December 8, 2019
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The Future of Latino Theology: Peter Casarella, Associate Professor of Theology

What is the idea of God that emanates
from the grassroots when we look at Latin America and we look at Latino
communities in the United States. How is that rooted in biblical realities? How is it
rooted in sacramental realities? What is the idea of beauty? What is the idea of justice in that idea of God? I have done a lot of work on medieval Christianity, important figures from the medieval past, but I want to try a new step forward in
Mestizo Christianity in looking at cultural dialogue and cultural
difference that brings the traditions from the past: the church fathers, the
medieval doctors, the Mystics, the lay women of the church, into conversation
with Latino theology and brings Latino theology into conversation with this
whole tradition. The US Catholic Church is now somewhere between 35 and 40%
Latino. Christianity, on the globe, is about 50% Spanish speaking.
In order to move forward there’s going to have to be a greater awareness of the
question of the diversity of the Latino experience. So, to see the richness within
Latino Catholicism and the richness of, kind of, intercultural dialogue in the
United States and in the world today all of those conversations are going to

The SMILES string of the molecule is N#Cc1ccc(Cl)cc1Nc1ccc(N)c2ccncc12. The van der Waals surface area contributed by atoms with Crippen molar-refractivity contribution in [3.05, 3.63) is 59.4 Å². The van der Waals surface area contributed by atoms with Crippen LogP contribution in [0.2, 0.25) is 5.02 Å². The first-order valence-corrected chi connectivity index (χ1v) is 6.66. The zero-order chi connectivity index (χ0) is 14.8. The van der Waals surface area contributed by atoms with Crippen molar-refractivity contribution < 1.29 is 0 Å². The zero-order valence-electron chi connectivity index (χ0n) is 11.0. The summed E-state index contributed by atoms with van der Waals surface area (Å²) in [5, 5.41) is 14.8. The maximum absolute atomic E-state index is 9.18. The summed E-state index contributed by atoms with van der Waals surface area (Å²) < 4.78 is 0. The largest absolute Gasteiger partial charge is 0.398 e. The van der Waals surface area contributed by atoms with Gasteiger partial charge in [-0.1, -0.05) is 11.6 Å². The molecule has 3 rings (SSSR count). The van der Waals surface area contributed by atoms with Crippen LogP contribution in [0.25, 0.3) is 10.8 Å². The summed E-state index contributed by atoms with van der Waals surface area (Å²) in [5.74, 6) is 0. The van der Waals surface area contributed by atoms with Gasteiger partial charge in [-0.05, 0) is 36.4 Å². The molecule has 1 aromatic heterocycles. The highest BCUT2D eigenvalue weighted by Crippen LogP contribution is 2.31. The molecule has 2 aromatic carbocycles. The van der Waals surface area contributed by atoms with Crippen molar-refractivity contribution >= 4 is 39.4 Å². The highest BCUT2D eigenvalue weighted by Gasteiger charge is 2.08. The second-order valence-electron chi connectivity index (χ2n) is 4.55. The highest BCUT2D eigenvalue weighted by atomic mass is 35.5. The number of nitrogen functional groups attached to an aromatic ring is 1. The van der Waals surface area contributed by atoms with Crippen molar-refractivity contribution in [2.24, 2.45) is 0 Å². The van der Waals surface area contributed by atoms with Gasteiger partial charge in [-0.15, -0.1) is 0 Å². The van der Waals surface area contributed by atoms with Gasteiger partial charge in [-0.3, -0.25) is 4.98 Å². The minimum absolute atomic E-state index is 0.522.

contribute in exciting ways. I think the public witness of Catholicism bring
together the element of liturgy or beauty and bringing it together the
element of preferential option for the poor and the question of social justice
they’re fused together in a very distinctive way in Latino Catholicism. On
the processions associated with Our Lady of Guadalupe or other latino devotions
people go out into the streets. People make their Catholicism public. That is a
very different model than the kind of assimilationist model that we’ve had up
to now as a kind of dominant model for American Catholicism which tends to be
more private, individualized. I’d like to raise that to the fore to talk to my
colleagues in Political Science and Development Theory in Latin Americans,
college students and so forth about the public witness of Latino Catholicism. My
whole career has involved teaching on all levels. I love being able to mix
discourses and calibrate what I’m saying. Not just to make people hear what they want to hear but so I am challenged to listen to what people are
saying. As I embark on new research projects I listen to what my freshman
and sophomore students in the Notre Dame classroom are asking me to clarify in my
thinking or to open up a new question that I hadn’t considered before. One
reason for coming to Notre Dame was to train the next generation of Latino
doctoral students. The work that we have to do is enormous. The tasks are really
large but it’s also very exciting. Notre Dame is the place where Latino
theologians can learn not just about Latino theology but the whole of the
Christian tradition and many different methodological approaches and many
exciting things are going on in the church and the dialogue with the social
sciences and many different fields of inquiry. So Notre Dame is the perfect
place for doing what I want to do.

Otis Rodgers



  1. Jonathan Michael Posted on November 11, 2015 at 6:14 pm

    Thank you for posting this, ND College of Arts and Letters.